Alphas firmly believe in themselves and rule accordingly – with absolute control. This style may seem egotistical, but alphas need that level of confidence because they typically lead multinational companies with broad portfolios. There simply isn’t time for second-guessing, or ruling by consensus.

Alphas are future-focused. They know that it takes time to build a kingdom – and they aren’t afraid to wait. This leads them to invest in research and development that will broaden their portfolios even further.

Under Brabeck-Letmathe’s leadership, Nestlé spent 25 years developing the Nespresso coffee-making system. Today, it’s become a staple of homes and offices.

So alphas are committed to the long game; and they’re also competitive. This means that they often stay with one business for decades, moving up the ranks over time.

Let’s think about Brabeck-Lethathe again. By 2015 he’d been with the company for nearly 50 years. Nestlé had been his life’s work.

But the age of the alpha is coming to a close. As the age of globalization fades away, business empires become less attractive. Instead, we’re entering an era where the benefits of inclusivity become more and more apparent. Most boards now question autocratic leadership styles.

If you’re an alpha and you want to continue leading in the contemporary workplace, you need to relax your grip and become more collaborative. Delegate, listen to consumers and stakeholders, and you’ll maintain your place on the throne while keeping step with new business practices.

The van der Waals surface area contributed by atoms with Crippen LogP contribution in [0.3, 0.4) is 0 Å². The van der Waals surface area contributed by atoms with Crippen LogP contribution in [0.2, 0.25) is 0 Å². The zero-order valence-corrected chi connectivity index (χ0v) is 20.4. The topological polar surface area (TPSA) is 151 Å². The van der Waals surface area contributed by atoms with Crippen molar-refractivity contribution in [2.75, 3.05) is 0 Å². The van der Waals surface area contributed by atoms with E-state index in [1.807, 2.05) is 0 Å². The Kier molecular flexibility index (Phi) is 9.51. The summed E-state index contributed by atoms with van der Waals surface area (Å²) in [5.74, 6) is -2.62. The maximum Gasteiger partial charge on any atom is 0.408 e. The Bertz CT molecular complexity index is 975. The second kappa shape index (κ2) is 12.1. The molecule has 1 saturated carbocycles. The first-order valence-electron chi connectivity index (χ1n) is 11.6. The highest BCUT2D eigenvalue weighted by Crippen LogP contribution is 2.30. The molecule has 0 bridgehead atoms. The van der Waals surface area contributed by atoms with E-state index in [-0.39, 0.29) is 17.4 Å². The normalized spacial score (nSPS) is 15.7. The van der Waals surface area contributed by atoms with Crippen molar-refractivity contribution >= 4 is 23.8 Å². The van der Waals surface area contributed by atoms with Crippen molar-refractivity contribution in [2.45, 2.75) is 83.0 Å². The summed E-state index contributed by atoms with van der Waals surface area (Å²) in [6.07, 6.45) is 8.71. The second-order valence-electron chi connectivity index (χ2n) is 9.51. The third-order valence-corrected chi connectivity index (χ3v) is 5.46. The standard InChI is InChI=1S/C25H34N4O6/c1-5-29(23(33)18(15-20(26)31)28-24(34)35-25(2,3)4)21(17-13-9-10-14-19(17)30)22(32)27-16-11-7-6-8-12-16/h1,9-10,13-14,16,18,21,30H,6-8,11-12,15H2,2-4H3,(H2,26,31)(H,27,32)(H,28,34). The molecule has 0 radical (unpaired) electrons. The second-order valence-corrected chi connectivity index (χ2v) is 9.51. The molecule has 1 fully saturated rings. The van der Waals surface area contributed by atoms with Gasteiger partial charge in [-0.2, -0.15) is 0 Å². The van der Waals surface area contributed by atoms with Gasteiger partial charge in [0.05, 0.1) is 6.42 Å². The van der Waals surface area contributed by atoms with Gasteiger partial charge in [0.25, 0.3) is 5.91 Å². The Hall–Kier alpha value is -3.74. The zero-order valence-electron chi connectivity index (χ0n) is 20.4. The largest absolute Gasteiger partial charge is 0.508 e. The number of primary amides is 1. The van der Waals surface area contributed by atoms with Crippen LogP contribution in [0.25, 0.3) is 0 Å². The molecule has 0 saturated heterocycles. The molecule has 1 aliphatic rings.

Fixer leaders are the tough superheroes you need in a crisis.

Fixer leaders are the tough superheroes you need in a crisis.

Dame Moya Greene was just six weeks into her new role as chief executive officer at the UK’s Royal Mail when a crisis occurred. On the Friday before a holiday weekend, she learned that there might not be enough cash flow to make the next payroll.

Luckily, Greene is a Fixer. She was recruited to pull Royal Mail off the brink of collapse, as she’d done with Canada Post and Transport Canada. So, Greene canceled her weekend plans and rolled up her sleeves. By the time the office reopened on Tuesday morning, she had a plan that would address their immediate cash-flow issues.

Fixers are great in a crisis. They’re drawn to situations that look completely hopeless and love nothing more than leaping into the fire and finding ways to put it out.

You need a fixer when your company faces an existential threat: perhaps its infrastructure has failed, or its customer base has disappeared overnight.

Fixers take swift action, and they don’t fear risks. Faced with her cashflow emergency, Greene took a gamble. She asked Royal Mail’s largest creditor for an extension. This alerted some staff that the business was in a dire financial situation. Panic could have broken out any minute.

But Greene’s gamble paid off. It galvanized support for her; and staff recognized she was the only person who could save their jobs.

Fixers, like Greene, have a knack for simplifying complex matters. They’re great at spotting crucial pressure points and homing in on them. Everything else goes right on the back burner.

For an example of how this works in real life, let’s have a look at another fixer, Sir Christopher Bland. He became chairman of BT – a major British telecoms company – when the firm struggled under the burden of a £28 billion pound debt. His solution fitted into a neat to-do list with just four action points. This kept everyone in his team focused on critical action.